The United States could double visits from Brazil and Chile in one year and generate $10.3 billion in new tourism revenue. In 2010, 1.2 million Brazilians visited the United States, injecting $5.9 billion into the American economy. economy.That would mean creating 95,100 new American jobs. What needs to be done? Extend to these countries the visa-waiver program.
Here is the catch. Remind me again: Why do Brazilians need to get a Visa to visit the US?
It has always been like that. As far as I can remember. Now the question is asked. The other day my colleague Ricardo raised the issue on a post about Brazilian tourism. This week, an interesting piece from Time Magazine argues that making it easier for Brazilian tourists would be good for American economy (and citizens!). Tim Rogers article, “Let Them In: How Brazilians Could Help the U.S. Economy” informs us that Brazil represents the fastest-growing non-immigrant visa demand in the world, up 234% over the past five years, eclipsing even China’s 124% increase in U.S. visa issuances, according to the State Department.
Good costumers, good for business
Brazilian tourists spend more per capita than any other nationality, says the Time Magazine. An average of $43.3 million a day, dropping a gigantesco $1.4 billion last April alone, up 83% from the same period last year, according to the Brazil’s Central Bank.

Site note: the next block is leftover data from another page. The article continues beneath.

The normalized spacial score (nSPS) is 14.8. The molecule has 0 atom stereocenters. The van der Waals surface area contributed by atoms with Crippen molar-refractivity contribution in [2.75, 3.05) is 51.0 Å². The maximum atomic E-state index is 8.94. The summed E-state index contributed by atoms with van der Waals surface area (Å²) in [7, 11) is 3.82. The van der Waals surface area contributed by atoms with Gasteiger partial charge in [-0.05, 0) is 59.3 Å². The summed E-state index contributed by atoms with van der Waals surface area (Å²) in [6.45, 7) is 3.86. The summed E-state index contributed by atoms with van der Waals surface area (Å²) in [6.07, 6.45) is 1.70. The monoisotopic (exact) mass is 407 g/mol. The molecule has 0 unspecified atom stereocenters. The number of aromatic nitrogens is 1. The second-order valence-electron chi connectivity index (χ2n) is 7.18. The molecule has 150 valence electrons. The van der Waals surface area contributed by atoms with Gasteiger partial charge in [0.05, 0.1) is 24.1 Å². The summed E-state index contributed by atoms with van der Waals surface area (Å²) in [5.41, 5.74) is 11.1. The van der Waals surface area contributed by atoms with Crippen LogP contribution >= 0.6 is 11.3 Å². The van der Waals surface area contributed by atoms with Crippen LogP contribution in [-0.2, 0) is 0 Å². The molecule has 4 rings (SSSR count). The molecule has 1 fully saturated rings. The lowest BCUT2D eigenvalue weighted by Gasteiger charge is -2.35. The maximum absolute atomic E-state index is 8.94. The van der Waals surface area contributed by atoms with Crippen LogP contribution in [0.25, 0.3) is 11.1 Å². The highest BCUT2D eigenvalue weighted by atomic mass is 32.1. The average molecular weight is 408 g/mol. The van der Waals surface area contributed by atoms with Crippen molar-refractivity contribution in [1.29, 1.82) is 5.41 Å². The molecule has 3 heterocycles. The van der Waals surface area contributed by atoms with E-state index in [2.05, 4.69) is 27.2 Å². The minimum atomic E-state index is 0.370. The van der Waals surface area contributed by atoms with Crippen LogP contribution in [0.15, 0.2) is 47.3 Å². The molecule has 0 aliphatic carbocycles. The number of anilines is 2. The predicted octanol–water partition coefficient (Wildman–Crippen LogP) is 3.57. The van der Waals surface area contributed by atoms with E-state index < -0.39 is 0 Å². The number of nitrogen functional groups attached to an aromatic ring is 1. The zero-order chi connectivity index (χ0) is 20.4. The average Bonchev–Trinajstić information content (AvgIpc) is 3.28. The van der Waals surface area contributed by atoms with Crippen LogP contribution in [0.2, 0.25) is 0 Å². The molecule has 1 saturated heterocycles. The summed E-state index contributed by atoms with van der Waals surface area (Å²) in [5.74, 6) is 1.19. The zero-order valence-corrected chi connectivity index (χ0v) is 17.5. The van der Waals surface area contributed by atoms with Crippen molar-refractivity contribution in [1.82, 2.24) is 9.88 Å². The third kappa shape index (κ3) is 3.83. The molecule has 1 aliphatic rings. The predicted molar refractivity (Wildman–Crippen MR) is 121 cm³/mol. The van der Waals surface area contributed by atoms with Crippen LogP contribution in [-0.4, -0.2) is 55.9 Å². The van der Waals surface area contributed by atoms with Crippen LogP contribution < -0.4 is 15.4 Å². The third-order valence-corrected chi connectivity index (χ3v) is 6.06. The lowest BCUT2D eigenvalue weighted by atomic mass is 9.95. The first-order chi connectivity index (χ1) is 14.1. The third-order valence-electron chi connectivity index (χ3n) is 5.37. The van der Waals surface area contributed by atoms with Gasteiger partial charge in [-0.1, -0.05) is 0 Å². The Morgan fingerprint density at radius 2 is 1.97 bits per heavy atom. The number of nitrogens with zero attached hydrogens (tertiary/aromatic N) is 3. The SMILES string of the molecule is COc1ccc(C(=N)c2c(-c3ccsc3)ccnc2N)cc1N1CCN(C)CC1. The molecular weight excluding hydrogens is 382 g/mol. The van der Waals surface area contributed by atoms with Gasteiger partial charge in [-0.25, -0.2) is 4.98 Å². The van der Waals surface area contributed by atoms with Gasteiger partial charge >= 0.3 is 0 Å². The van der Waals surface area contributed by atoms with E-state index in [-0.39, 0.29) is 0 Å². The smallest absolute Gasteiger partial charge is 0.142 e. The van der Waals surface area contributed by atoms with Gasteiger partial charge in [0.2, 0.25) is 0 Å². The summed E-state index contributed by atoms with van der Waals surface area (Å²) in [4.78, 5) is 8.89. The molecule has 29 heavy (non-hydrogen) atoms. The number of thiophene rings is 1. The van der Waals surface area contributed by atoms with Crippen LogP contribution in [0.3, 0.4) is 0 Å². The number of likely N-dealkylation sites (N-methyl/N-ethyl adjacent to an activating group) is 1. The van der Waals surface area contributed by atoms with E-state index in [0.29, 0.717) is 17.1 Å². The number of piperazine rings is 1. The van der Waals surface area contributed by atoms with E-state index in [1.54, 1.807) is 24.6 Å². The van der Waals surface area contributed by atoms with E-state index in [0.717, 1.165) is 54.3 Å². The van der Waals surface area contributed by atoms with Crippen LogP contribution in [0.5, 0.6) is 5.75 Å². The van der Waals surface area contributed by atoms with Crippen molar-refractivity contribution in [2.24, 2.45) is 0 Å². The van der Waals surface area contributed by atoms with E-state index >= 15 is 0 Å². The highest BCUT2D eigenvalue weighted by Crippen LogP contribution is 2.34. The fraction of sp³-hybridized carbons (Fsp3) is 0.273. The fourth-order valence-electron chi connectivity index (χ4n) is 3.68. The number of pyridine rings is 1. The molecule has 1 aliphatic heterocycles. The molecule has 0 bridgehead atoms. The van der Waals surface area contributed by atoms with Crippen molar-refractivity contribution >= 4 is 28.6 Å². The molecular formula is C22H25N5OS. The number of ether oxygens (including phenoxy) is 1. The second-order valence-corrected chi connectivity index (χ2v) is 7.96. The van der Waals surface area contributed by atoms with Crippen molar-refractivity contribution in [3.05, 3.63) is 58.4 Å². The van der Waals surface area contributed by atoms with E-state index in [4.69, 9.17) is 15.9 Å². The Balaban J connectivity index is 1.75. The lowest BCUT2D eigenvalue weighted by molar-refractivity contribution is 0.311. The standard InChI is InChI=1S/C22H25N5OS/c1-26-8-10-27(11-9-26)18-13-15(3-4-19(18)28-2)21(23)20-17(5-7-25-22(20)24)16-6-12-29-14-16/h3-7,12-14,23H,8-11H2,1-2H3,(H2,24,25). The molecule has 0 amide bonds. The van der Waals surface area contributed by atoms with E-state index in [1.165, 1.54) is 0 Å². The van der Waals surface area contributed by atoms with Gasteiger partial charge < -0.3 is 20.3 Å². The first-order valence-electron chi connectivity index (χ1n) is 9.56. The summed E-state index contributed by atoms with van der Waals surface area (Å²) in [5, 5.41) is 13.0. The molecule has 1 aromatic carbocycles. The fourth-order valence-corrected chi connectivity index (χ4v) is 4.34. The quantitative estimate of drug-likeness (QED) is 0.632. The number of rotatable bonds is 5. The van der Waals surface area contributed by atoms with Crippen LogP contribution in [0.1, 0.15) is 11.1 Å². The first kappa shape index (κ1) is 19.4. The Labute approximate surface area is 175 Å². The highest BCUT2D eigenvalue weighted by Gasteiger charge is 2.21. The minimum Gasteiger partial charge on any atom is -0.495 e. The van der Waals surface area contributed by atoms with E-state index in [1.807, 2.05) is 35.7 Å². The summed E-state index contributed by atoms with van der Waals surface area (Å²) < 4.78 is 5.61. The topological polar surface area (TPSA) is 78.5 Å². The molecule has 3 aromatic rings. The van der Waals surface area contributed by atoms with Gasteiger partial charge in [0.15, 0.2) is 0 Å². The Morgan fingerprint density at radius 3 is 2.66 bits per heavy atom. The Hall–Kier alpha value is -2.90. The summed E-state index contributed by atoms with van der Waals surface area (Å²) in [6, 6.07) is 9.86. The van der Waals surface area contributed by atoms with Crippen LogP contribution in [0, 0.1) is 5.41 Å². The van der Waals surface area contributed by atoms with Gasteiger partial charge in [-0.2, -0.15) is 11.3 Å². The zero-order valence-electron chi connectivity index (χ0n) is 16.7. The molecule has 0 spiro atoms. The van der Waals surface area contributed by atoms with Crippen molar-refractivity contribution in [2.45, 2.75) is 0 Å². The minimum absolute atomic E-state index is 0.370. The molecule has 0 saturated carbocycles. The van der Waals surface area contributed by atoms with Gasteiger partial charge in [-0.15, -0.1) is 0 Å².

Be patient or go somewhere else
U.S. has only four consular offices in the country: in the capital Brasilia, Recife, Rio de Janeiro and São Paulo. What happens if you live in Porto Alegre? As Tim Rogers exclaims, you’d probably have to spend hundreds of dollars on domestic airline tickets to fly everyone 700 miles to São Paulo, then drop hundreds more on hotel rooms, food and taxis, just to get a visa application interview, which costs an additional $140 each.
In a time of “globalization”, does it make sense?
While the State Department claims the average international wait time for a visa interview is 30 days, in Brazil it can be as high as 141 days.
The overworked consular staff in São Paulo is currently processing an average of 2,300 visas every day, more than any other U.S. consulate in the world.
But if don’t want to endure a line in the American consulate, or expend money with consulate fees.. here is another idea of where to spend your “Brazilian real”.
To visit this city, you don’t need a visa.
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